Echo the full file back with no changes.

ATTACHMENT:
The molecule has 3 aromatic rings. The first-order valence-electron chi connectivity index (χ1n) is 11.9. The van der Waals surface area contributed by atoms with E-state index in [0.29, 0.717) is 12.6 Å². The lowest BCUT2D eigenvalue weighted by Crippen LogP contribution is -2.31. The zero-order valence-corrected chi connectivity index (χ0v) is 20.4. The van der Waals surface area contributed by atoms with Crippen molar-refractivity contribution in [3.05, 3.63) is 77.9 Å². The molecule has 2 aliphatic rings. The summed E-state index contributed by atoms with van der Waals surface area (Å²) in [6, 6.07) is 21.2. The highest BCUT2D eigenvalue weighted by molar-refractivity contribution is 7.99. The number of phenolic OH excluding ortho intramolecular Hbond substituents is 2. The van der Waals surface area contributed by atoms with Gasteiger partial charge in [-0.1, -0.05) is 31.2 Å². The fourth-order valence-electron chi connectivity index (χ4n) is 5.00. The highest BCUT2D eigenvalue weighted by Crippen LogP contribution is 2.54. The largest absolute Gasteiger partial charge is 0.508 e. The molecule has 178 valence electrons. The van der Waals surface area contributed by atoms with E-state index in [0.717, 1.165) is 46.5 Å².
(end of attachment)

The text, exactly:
The molecule has 3 aromatic rings. The first-order valence-electron chi connectivity index (χ1n) is 11.9. The van der Waals surface area contributed by atoms with E-state index in [0.29, 0.717) is 12.6 Å². The lowest BCUT2D eigenvalue weighted by Crippen LogP contribution is -2.31. The zero-order valence-corrected chi connectivity index (χ0v) is 20.4. The van der Waals surface area contributed by atoms with Crippen molar-refractivity contribution in [3.05, 3.63) is 77.9 Å². The molecule has 2 aliphatic rings. The summed E-state index contributed by atoms with van der Waals surface area (Å²) in [6, 6.07) is 21.2. The highest BCUT2D eigenvalue weighted by molar-refractivity contribution is 7.99. The number of phenolic OH excluding ortho intramolecular Hbond substituents is 2. The van der Waals surface area contributed by atoms with Gasteiger partial charge in [-0.1, -0.05) is 31.2 Å². The fourth-order valence-electron chi connectivity index (χ4n) is 5.00. The highest BCUT2D eigenvalue weighted by Crippen LogP contribution is 2.54. The largest absolute Gasteiger partial charge is 0.508 e. The molecule has 178 valence electrons. The van der Waals surface area contributed by atoms with E-state index in [0.717, 1.165) is 46.5 Å².